Project Semicolon is a global movement started in April 2013 that helps people struggling with suicide, mental illness, depression, etc. In writing it shows that the author could have ended their sentence but chose not to. In life, it means it’s not the end of the story.
This project was started by Amy Bleuel. She wanted to honor her father whom she lost to suicide. Ever since, Project Semicolon has impacted and evolved around the world to support people struggling and to bring messages of hope.
“I think the semicolon tattoo is a strong statement someone makes,” senior Annette Vazquez said when asked her opinion on the semicolon tattoo. “It serves as a reminder of what happened in their own case, and shows how strong they were to overcome it.”
People around the world started to share their own stories when Amy Bleuel shared hers in an interview. In the interview, she said she wanted to inspire people to tell their stories because she wants everyone to know that they aren’t alone.
“My advice would be: There are going to be days where life seems like it’s running you over and it’s okay to want to stay in be a little longer on those days,” junior Evette Gallardo stated. “But you can’t let your depression sit in the driver’s seat of your life. I know it’s comfortable and it may be the only thing you’re used to, but you’ve got to start taking YOUR life back.”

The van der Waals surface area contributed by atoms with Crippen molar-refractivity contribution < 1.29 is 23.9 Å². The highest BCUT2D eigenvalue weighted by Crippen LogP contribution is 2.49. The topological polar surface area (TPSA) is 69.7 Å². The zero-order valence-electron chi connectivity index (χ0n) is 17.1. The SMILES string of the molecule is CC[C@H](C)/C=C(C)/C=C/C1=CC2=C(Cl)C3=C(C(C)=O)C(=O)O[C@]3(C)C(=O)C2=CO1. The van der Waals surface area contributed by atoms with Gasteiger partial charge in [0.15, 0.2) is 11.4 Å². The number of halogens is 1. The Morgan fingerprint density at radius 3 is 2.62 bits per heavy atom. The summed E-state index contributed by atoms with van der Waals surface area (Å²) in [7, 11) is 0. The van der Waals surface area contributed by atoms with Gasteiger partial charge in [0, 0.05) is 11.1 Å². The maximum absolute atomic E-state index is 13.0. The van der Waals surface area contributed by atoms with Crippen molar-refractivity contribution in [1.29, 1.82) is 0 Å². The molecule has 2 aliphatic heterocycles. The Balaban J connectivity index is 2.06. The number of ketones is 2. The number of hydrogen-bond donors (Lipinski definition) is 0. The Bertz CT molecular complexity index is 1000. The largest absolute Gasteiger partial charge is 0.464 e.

People who struggle with self-harm, depression, mental illness, suicide have multiple ways to express their troubles, to show what they are going through. For example, a movement related to Project Semicolon is The Heart Project.
“I like the semicolon tattoo, I think it creates a bond between people because it shows that you aren’t alone, there are others that understand you,” sophomore Gysselle Torres said. “Don’t be afraid to reach out.”
“The semicolon helped me realize that pain is temporary and dying is permanent.” Rosemary Gonzalez said, “It’s going to be my first tattoo when I’m older because it has inspired me.”